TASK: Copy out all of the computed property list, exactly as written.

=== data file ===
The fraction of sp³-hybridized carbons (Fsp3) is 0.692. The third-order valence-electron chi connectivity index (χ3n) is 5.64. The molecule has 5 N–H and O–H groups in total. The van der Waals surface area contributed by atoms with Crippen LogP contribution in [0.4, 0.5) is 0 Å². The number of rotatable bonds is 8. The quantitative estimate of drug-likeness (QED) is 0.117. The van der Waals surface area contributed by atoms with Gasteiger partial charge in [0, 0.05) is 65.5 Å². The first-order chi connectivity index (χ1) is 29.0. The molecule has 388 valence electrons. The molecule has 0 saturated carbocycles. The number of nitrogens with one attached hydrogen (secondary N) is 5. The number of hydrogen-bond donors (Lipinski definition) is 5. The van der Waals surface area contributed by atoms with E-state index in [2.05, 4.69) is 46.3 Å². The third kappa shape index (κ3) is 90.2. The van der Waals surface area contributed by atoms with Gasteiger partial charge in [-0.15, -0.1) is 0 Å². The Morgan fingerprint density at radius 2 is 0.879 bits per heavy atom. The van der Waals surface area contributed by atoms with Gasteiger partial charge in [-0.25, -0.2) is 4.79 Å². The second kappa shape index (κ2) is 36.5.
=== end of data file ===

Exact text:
The fraction of sp³-hybridized carbons (Fsp3) is 0.692. The third-order valence-electron chi connectivity index (χ3n) is 5.64. The molecule has 5 N–H and O–H groups in total. The van der Waals surface area contributed by atoms with Crippen LogP contribution in [0.4, 0.5) is 0 Å². The number of rotatable bonds is 8. The quantitative estimate of drug-likeness (QED) is 0.117. The van der Waals surface area contributed by atoms with Gasteiger partial charge in [0, 0.05) is 65.5 Å². The first-order chi connectivity index (χ1) is 29.0. The molecule has 388 valence electrons. The molecule has 0 saturated carbocycles. The number of nitrogens with one attached hydrogen (secondary N) is 5. The number of hydrogen-bond donors (Lipinski definition) is 5. The van der Waals surface area contributed by atoms with E-state index in [2.05, 4.69) is 46.3 Å². The third kappa shape index (κ3) is 90.2. The van der Waals surface area contributed by atoms with Gasteiger partial charge in [-0.15, -0.1) is 0 Å². The Morgan fingerprint density at radius 2 is 0.879 bits per heavy atom. The van der Waals surface area contributed by atoms with Gasteiger partial charge in [-0.25, -0.2) is 4.79 Å². The second kappa shape index (κ2) is 36.5.